The Houston Astros’ rotation is one of the best in baseball. This much is true. A top five rank in xFIP and FIP support the premise and a staff ERA in the top-half of the league does little to falsify it. Yes, that same rotation features Brett Myers, Wandy Rodriguez, J.A. Happ, Bud Norris, and Felipe Paulino. If their plan is to fingerprint and lock up any doubters like twin Foxes then so far everything is going on schedule.
Myers leads the team in innings pitched and while his 3.02 ERA is over his head, he must be considered one of the best offseason signings in the league. Rodriguez the mainstay of the group and Happ is the anti-Wandy. Norris and Paulino are products of the Astros’ system, with Norris being the breadwinner of the pair. Paulino is interesting in his own right, though, and that is whom I choose to focus on here.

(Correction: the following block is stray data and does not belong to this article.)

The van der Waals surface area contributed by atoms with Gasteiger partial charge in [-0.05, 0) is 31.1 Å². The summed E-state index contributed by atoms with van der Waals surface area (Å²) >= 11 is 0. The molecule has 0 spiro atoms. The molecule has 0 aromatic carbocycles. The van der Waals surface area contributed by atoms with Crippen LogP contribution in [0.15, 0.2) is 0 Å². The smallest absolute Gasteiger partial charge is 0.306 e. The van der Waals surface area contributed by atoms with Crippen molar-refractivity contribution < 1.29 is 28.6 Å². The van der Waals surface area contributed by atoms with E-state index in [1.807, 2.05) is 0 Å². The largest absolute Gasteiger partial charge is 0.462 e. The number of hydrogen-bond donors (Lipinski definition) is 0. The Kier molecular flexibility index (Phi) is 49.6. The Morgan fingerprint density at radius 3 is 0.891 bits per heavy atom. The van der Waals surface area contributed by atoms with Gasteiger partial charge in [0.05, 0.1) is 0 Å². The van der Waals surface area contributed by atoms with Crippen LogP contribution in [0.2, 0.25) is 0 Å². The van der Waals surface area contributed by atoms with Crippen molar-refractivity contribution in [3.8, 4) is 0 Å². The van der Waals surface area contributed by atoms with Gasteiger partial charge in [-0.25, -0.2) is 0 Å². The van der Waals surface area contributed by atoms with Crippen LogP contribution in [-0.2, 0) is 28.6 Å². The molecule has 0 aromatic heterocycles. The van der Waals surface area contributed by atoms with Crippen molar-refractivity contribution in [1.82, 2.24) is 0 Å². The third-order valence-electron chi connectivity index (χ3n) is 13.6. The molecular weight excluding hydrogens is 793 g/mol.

Paulino’s stuff is majestic from the scope of a radar gun. His fastball averages 95.5 miles per hour and tops every starter in baseball that qualifies except Ubaldo Jimenez. Nevertheless, Paulino’s fastball holds a negative run value. This is startling for one reason in particular: Paulino is giving up a home run on less than 2% of his flyballs. That percentage is the clone on the other side of the mirror to his homer rate in 2009 which was out of this world ridiculous. The fastball run value being so horrid without balls clearing the fence is concerning.
Still, Paulino misses bats, gets a fair amount of grounders, and otherwise is pitching almost identical to his 2009 stats. The gopher ball is the difference between his FIP (3.24, down from 5.11) and why his xFIP has jumped. I do not think Paulino is a true talent five-run average pitcher. Instead – and perhaps sheepishly – I would expect him to be somewhere in the middle of those two xFIP. That’s mighty fine for a back-end starter in the National League Central.